Okay I was just wondering what the point is of some of the Xeons that exist, let's take a look at the Xeon e5 1650 identical to the i7 5930k in every way except it supports ecc ram and supports Vpro.
How benefitial is this as I always see people saying the regular "ECC Ram corrects errors that would make a normal computer crash and is very necessary for servers" Okay the server part yes it makes sense but for workstations is it ever going to help you I always see people talking about ECC ram but nobody has mentioned if it helped and how it did. Also this CPU is not compatible with the Intel c612 chipset so no dual CPU.
So it is a non over clockable i7 with ecc ram support, Vpro support and it costs more. I have heard that Xeons last longer than i7's so that's something to think about.
Well in my day to day travel as a sysadmin ive never seen a server with an i7
To make it quick
Xeons are "Server" Parts, rated for 24/7 use, lasting longer than most i7's
Gamers dont ECC Ram so why put it on an i7, server make use of error correcting data in ram
Xeons are really meant for business/servers
and you cant buy an 18 core i7 well not yet at least
kinda like low end quadro and the titan are the same
Some xeons like the 1231 v3 is a better choice than an i7 4790, they're virtually the same but the xeon is cheaper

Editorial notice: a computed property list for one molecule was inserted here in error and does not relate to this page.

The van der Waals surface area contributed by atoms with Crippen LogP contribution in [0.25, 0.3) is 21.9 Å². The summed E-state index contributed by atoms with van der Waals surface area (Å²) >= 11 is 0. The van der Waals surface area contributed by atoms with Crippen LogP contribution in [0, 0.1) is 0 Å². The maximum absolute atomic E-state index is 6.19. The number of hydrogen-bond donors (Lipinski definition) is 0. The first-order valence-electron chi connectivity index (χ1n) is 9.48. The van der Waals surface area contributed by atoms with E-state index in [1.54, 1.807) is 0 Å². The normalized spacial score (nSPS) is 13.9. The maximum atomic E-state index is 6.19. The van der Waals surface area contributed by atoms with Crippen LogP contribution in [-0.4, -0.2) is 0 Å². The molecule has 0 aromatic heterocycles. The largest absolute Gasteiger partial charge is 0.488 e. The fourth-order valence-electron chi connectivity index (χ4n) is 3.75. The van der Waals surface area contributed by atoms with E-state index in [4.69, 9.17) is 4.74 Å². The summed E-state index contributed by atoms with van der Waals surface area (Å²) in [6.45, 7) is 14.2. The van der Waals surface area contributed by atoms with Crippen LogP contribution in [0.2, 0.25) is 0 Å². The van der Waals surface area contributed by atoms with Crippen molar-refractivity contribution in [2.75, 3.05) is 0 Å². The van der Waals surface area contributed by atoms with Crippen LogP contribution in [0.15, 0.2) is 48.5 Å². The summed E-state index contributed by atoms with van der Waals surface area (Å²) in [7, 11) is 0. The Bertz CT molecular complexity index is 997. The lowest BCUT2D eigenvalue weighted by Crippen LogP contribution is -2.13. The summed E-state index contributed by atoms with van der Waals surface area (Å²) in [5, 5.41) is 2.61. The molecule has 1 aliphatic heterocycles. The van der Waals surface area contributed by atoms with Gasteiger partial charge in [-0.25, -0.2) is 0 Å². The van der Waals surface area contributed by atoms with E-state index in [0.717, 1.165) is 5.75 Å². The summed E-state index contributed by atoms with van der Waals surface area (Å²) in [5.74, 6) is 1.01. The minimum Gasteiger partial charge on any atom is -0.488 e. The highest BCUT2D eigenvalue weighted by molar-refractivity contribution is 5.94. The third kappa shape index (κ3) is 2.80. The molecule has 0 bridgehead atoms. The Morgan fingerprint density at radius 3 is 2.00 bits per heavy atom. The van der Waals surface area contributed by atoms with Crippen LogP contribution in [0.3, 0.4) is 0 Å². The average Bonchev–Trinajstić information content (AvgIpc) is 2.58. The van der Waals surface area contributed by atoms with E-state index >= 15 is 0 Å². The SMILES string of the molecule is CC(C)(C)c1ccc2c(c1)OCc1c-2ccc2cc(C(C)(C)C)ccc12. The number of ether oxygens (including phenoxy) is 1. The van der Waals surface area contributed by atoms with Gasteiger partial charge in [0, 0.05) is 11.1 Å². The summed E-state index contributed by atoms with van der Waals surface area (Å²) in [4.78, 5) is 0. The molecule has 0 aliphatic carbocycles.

I said that I understood for server, what I meant is for other applications like having a workstation is ecc ram very necessary.
If your working with big data sets, large 3d models, or big video projects, ecc can be very handy. Say your an hour into a two hour video render, and there is an error in the memory. That whole hour or rendering is wasted. It will crash and you will be forced to start over.
ecc RAM is pretty much the only reason though, for most workstations I don't think ECC is necessary
Well those particular Xeons support Trusted Execution Technology, that could be handy for very certain applications.
Imagine having about a project being simulated for 200 hours. Due to one small error in one byte, every calculation is off by a little bit. Nobody notices it until someone notices a bend in the final product.
24/7 is also something consumers normally do not need. Nobody expects Xeons or Opterons to be overclocked, so no support for OCing.
Yep. As well as increased RAM capacity support and no integrated video
ECC Support (but ECC not required)
Able to address waaaaaaaaay more memory
Rated for 24/7 use
Usually rated for much higher temperatures
Differences in instruction set support, and various performance or security features
People might tell you that you can't overclock on a Xeon also, but that is not true. If you're using a dual CPU motherboard, it's going to be really hard and you're not going to be able to overclock far at all, but for the chips that are similar to their i7 counterparts, you should be able to overclock just fine (assuming a single CPU mobo that supports overclocking). I'm running an overclocked Xeon right now, though it's an older X58 chip. It overclocks very well.
I forgot about more memory, also yes they use the Intel64 instruction set (very similar to amd64) I think I am aware that you can overclock but the multiplier is still locked on these CPU's
My VMWare ESXi servers have lots of RAM, storage and many CPU cores. None of them particularly fast but just lots of them. Plus I have over a hundred servers running 24/7. I've had maybe two DIMMs in the last 5 years or so go bad compared to probably 10s of HDDs. So far I don't think I've had a CPU go bad just go obsolete!